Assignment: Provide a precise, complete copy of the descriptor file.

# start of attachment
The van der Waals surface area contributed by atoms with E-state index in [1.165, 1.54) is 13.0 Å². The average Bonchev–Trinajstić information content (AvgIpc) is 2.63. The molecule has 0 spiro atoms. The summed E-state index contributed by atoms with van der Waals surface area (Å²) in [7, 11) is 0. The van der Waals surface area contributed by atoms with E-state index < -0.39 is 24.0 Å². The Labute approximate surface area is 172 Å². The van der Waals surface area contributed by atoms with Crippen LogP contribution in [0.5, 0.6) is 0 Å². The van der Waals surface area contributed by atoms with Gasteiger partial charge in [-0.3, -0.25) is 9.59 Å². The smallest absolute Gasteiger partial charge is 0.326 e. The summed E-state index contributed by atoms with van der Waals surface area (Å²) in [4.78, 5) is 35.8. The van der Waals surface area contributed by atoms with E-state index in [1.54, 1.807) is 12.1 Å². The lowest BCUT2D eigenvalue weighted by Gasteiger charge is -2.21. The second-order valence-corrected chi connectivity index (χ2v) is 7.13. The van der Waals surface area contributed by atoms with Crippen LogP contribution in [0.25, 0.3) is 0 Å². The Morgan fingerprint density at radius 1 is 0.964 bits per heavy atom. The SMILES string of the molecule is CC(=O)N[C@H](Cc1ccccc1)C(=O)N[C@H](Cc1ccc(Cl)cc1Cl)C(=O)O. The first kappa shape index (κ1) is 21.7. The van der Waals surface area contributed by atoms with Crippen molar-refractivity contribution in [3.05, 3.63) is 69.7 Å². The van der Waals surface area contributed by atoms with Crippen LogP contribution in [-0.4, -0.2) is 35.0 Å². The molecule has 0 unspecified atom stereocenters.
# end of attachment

The van der Waals surface area contributed by atoms with E-state index in [1.165, 1.54) is 13.0 Å². The average Bonchev–Trinajstić information content (AvgIpc) is 2.63. The molecule has 0 spiro atoms. The summed E-state index contributed by atoms with van der Waals surface area (Å²) in [7, 11) is 0. The van der Waals surface area contributed by atoms with E-state index < -0.39 is 24.0 Å². The Labute approximate surface area is 172 Å². The van der Waals surface area contributed by atoms with Crippen LogP contribution in [0.5, 0.6) is 0 Å². The van der Waals surface area contributed by atoms with Gasteiger partial charge in [-0.3, -0.25) is 9.59 Å². The smallest absolute Gasteiger partial charge is 0.326 e. The summed E-state index contributed by atoms with van der Waals surface area (Å²) in [4.78, 5) is 35.8. The van der Waals surface area contributed by atoms with E-state index in [1.54, 1.807) is 12.1 Å². The lowest BCUT2D eigenvalue weighted by Gasteiger charge is -2.21. The second-order valence-corrected chi connectivity index (χ2v) is 7.13. The van der Waals surface area contributed by atoms with Crippen LogP contribution in [0.25, 0.3) is 0 Å². The Morgan fingerprint density at radius 1 is 0.964 bits per heavy atom. The SMILES string of the molecule is CC(=O)N[C@H](Cc1ccccc1)C(=O)N[C@H](Cc1ccc(Cl)cc1Cl)C(=O)O. The first kappa shape index (κ1) is 21.7. The van der Waals surface area contributed by atoms with Crippen molar-refractivity contribution in [3.05, 3.63) is 69.7 Å². The van der Waals surface area contributed by atoms with Crippen LogP contribution in [-0.4, -0.2) is 35.0 Å². The molecule has 0 unspecified atom stereocenters.